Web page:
Wednesday, January 28, 2015

Arthur Elsley

The Day's Catch
oil on canvas
82 x 102 cm
Private collection

Arthur John Elsley (1860-1952) was one of the most popular English artists who depicted scenes of children with their pets in playful settings in the late Victorian and Edwardian periods. A large number of his paintings were inspired by sketches made on frequent cycling trips around the countryside. His works were so popular during his lifetime that much of his art was reproduced as prints and posters, and was often used in calendars, advertisements, books and magazines.

He was born in London, one of six children of a coachman and amateur artist. Around the age of 14, he contracted measles, which caused permanent damage to his eyesight. In 1876 he became a student at the Royal Academy School and submitted his first exhibit to the Academy in 1878. He then began to earn his living from art, prints and posters of children, horses, and dogs.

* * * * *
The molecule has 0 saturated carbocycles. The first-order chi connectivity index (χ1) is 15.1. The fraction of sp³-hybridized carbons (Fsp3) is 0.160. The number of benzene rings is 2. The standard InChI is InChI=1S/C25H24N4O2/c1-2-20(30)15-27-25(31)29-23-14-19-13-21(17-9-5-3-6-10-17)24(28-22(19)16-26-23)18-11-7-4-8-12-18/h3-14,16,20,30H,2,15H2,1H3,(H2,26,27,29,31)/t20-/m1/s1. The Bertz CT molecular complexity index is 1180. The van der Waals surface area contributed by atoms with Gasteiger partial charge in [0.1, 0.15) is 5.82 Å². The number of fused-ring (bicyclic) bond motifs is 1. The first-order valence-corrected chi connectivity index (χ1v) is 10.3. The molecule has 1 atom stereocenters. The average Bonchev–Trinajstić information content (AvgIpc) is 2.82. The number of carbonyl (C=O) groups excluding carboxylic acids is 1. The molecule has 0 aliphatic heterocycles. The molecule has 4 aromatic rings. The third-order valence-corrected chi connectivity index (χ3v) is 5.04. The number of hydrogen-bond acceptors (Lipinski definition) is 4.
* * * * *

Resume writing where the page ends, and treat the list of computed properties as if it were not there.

During the period of the First World War, he worked part-time at a munitions factory, and he only painted four works from 1915 to 1917. His eyesight continued to fail, and by 1931 it became so poor that he confined his activities to woodwork, metalwork and gardening.